Review Summary: A testament to what one individual can do with nothing but an instrument and an imagination
Deep within the chaotic, meteorologically ruthless heart of winter, I invite you to shake the snow off your boots and to wisp the chill off of your frost-bitten cheeks by Rachel Grimes’ hearth. Here, you don’t need to gaze into the scantily lit embers of a long-dwindling flame – you are instead entreated to one of the most alluring and sensually tangible classical works in recent memory. Book of Leaves
will carry your mind to a place where you can smell freshly cut blades of grass, and all overtop of vivacious, morning time melodies that aurally channel the color green. You will feel, however briefly, the emerging sun plant its first kiss of the season on your skin. As the ascending and descending notes surround you with comfort, your senses will become entirely engulfed by this amazing and often overlooked gem.
Before you let your mind wander into the eternally harmonic Book of Leaves
though, I implore you to consider the magnitude of this piece. Performed with nothing but a piano (save the sparse natural samples and outdoor sound clips) the album is a testament to what one individual can do with nothing but an instrument and an imagination – and the results are nothing short of astounding. Classical music is often inaccurately perceived to be a lost art, an outdated genre that died with the likes of Bach and Mozart. While myths such as this are more common amongst the musically uneducated, artists like Rachel Grimes are still doing classical music a valuable service by reinstating the genre’s presence through the power of instruments – which, as any great musician knows, doesn’t need a vocalist to have a voice. That’s where Book of Leaves
comes in, with Grimes’ unassuming talents that prove capable of crafting dense atmospheres and lush melodies that will speak to anyone who lends the album an ear.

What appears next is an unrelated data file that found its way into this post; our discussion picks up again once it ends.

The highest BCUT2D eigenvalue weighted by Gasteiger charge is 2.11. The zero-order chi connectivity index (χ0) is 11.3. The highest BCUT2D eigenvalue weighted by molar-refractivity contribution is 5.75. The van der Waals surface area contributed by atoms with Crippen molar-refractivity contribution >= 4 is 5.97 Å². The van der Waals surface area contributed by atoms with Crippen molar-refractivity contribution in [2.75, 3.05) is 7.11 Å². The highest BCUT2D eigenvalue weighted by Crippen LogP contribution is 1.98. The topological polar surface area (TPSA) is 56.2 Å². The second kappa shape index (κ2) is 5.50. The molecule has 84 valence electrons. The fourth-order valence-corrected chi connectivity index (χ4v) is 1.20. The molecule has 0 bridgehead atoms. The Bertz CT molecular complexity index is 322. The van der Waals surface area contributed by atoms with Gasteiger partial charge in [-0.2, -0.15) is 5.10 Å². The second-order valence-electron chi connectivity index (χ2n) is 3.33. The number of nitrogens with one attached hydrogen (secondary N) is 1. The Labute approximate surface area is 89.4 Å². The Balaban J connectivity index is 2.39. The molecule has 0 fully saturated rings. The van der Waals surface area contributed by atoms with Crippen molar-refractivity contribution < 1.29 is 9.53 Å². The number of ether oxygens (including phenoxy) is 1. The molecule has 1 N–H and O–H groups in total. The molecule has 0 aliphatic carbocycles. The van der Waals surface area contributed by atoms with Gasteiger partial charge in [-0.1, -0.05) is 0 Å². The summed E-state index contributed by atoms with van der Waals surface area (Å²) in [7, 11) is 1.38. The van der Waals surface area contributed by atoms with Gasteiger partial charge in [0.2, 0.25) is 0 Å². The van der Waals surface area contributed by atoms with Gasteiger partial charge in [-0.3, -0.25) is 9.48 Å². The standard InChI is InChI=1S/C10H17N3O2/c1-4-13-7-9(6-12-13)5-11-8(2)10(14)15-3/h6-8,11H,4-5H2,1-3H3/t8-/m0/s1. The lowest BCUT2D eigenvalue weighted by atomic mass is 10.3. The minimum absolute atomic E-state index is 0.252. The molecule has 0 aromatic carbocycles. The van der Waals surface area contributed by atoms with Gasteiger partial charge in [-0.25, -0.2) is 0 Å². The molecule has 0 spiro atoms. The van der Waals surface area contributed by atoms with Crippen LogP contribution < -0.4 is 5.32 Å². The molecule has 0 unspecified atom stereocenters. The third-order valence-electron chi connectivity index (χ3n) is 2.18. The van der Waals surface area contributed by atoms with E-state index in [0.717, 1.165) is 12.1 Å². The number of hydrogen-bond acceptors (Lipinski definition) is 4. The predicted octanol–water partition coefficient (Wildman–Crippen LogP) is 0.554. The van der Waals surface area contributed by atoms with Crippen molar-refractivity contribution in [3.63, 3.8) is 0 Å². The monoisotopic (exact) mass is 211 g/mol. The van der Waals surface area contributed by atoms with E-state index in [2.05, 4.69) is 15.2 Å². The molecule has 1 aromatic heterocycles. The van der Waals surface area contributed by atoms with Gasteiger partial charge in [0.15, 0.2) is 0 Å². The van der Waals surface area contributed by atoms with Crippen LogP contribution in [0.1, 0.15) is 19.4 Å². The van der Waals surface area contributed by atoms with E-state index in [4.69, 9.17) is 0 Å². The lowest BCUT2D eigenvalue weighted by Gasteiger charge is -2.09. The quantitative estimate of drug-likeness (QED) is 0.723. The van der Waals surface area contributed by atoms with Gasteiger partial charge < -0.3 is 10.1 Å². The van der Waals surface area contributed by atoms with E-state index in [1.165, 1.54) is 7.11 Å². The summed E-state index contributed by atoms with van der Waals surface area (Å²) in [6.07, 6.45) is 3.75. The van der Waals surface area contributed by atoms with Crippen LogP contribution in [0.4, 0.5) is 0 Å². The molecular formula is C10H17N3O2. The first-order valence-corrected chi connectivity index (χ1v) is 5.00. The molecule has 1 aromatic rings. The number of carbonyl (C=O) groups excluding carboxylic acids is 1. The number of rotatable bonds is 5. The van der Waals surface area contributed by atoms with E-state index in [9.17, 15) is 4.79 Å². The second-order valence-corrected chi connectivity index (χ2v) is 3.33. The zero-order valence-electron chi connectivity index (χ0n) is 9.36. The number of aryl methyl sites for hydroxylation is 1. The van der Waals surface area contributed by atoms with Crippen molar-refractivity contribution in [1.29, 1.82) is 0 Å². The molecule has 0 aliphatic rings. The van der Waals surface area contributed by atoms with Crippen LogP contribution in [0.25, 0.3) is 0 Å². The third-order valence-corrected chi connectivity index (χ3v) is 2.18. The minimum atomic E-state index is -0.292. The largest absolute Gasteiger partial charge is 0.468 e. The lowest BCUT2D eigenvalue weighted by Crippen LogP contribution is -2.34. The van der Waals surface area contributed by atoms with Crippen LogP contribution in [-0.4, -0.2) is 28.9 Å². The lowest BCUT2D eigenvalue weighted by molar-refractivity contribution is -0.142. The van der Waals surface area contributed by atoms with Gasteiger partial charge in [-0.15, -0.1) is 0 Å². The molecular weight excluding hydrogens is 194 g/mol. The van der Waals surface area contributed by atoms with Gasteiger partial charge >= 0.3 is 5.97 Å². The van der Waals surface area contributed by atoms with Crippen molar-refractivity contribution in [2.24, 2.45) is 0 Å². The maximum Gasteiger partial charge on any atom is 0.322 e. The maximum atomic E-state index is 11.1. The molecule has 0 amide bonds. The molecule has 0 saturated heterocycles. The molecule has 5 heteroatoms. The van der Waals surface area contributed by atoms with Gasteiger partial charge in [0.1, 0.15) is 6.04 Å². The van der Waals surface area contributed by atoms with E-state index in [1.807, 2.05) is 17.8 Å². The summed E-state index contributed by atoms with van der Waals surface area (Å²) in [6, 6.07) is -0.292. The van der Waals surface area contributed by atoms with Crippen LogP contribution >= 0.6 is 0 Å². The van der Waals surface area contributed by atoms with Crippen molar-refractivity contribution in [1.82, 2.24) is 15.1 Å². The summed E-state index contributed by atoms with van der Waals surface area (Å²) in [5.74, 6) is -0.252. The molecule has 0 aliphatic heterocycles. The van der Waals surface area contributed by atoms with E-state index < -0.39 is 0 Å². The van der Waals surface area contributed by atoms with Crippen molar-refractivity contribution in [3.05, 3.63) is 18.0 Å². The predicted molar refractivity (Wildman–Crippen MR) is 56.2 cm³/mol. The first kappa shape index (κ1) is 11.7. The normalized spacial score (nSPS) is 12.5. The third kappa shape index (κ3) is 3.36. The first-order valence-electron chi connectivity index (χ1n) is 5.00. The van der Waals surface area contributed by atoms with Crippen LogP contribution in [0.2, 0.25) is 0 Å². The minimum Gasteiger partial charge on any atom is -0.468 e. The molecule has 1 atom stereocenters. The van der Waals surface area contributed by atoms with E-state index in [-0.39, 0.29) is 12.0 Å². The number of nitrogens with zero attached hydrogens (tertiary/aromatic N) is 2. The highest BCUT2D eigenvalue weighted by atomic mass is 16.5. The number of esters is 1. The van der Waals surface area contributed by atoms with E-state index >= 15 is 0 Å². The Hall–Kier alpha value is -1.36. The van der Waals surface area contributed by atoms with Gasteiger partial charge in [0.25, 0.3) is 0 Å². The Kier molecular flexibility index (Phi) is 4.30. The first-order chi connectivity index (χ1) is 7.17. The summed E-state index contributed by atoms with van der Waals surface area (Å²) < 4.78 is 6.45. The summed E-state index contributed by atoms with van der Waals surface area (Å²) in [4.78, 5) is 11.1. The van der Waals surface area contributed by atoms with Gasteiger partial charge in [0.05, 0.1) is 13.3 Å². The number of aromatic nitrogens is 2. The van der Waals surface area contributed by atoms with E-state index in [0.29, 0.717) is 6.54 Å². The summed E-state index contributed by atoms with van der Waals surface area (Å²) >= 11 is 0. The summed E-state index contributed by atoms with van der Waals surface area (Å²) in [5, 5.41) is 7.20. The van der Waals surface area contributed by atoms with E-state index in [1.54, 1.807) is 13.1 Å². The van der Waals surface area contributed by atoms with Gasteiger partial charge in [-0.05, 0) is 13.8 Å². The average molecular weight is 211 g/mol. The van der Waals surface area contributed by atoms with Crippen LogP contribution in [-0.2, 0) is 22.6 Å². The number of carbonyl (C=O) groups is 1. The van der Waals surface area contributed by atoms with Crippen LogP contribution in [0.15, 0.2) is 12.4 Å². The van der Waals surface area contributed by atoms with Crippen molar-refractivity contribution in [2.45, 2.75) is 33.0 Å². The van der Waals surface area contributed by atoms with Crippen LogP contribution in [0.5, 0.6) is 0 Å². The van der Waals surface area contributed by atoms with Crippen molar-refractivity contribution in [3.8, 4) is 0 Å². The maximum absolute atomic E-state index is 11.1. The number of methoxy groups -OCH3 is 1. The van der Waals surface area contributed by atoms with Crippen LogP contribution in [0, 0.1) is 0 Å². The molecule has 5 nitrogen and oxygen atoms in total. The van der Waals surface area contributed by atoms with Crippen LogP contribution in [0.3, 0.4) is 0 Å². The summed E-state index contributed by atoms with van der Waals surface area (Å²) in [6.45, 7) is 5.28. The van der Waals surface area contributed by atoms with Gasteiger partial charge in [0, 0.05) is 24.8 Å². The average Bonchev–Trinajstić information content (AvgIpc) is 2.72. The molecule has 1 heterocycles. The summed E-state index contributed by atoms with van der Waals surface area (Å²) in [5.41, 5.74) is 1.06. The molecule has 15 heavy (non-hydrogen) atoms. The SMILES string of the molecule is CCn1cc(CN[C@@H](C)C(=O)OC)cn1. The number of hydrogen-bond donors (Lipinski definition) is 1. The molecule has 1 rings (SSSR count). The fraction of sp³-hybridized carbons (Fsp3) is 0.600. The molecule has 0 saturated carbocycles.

Often, instrumental works are marred by the ambiguity of clashing dissonance, noisy feedback, overcomplicated ambiance, or in some cases, just poor recording techniques. Book of Leaves
suffers from none of these ailments, presenting itself straightforwardly and proudly for what it is. Even in its brazen confidence, few flaws can be found in what can only be described as a pure, elegant bliss. The cheerful ‘Every Morning’ puts a bounce in one’s step with the way that its beautiful and texturally detailed soundscape can be experienced with such clarity – a pleasure that does not abandon the listener for the recording’s whole duration. Then there’s the way that ‘The Corner Room’ begs you to reminisce with it, recounting old friends, childhood homes, and essentially anything in black and white so long as it’s a memory. ‘Far Light’ sounds uncannily like dawn – with intermittent ice-tinged piano notes that resemble frost cracking and fragmenting, preparing to melt into droplets of dew upon a hill that is just now beginning to reflect the light of the morning sun. From start to finish, Book of Leaves
takes the most vivid of pictures – the most tangible of senses – and puts them to music through Grimes’ gorgeous piano passages.
The beauty of the album, however, isn’t in what it manages to conjure up in any one person’s
mind, but rather that it sparks some kind of poignant reaction in all of us
. Grimes’ unadulterated music is the kind that is left wide open to interpretation; true art. Just because ‘She Was Here’ beckons thoughts of solace to this reviewer doesn’t mean that it won’t paint a bleaker picture for the next person who listens. Outside of a few clear motifs – the outdoors, spring time, and nature – everything else is a clean slate waiting to be written on with your
emotions and memories. How you receive Book of Leaves
depends upon your personal thoughts and feelings, and with Rachel Grimes’ stunning compositions playing in the background, they are sure to be insightful and warm.